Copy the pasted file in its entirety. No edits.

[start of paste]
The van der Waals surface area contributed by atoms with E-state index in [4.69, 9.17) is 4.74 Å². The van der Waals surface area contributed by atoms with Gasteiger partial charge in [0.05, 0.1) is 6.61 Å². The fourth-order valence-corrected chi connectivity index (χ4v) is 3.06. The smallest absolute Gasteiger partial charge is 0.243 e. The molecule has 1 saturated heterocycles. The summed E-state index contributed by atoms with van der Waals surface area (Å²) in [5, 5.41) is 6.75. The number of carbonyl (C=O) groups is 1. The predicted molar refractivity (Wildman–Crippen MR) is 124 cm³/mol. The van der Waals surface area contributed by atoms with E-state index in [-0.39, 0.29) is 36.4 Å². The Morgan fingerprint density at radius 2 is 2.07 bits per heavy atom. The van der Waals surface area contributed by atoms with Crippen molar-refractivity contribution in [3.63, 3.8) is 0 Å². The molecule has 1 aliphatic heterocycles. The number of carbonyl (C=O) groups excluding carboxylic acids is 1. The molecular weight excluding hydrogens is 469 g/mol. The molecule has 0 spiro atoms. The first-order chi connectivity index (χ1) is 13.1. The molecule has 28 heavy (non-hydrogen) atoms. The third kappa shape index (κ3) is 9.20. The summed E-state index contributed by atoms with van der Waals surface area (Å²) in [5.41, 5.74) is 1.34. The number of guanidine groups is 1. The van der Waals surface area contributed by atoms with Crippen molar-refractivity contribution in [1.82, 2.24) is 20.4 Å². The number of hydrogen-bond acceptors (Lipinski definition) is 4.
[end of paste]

The van der Waals surface area contributed by atoms with E-state index in [4.69, 9.17) is 4.74 Å². The van der Waals surface area contributed by atoms with Gasteiger partial charge in [0.05, 0.1) is 6.61 Å². The fourth-order valence-corrected chi connectivity index (χ4v) is 3.06. The smallest absolute Gasteiger partial charge is 0.243 e. The molecule has 1 saturated heterocycles. The summed E-state index contributed by atoms with van der Waals surface area (Å²) in [5, 5.41) is 6.75. The number of carbonyl (C=O) groups is 1. The predicted molar refractivity (Wildman–Crippen MR) is 124 cm³/mol. The van der Waals surface area contributed by atoms with E-state index in [-0.39, 0.29) is 36.4 Å². The Morgan fingerprint density at radius 2 is 2.07 bits per heavy atom. The van der Waals surface area contributed by atoms with Crippen molar-refractivity contribution in [3.63, 3.8) is 0 Å². The molecule has 1 aliphatic heterocycles. The number of carbonyl (C=O) groups excluding carboxylic acids is 1. The molecular weight excluding hydrogens is 469 g/mol. The molecule has 0 spiro atoms. The first-order chi connectivity index (χ1) is 13.1. The molecule has 28 heavy (non-hydrogen) atoms. The third kappa shape index (κ3) is 9.20. The summed E-state index contributed by atoms with van der Waals surface area (Å²) in [5.41, 5.74) is 1.34. The number of guanidine groups is 1. The van der Waals surface area contributed by atoms with Crippen molar-refractivity contribution in [1.82, 2.24) is 20.4 Å². The number of hydrogen-bond acceptors (Lipinski definition) is 4.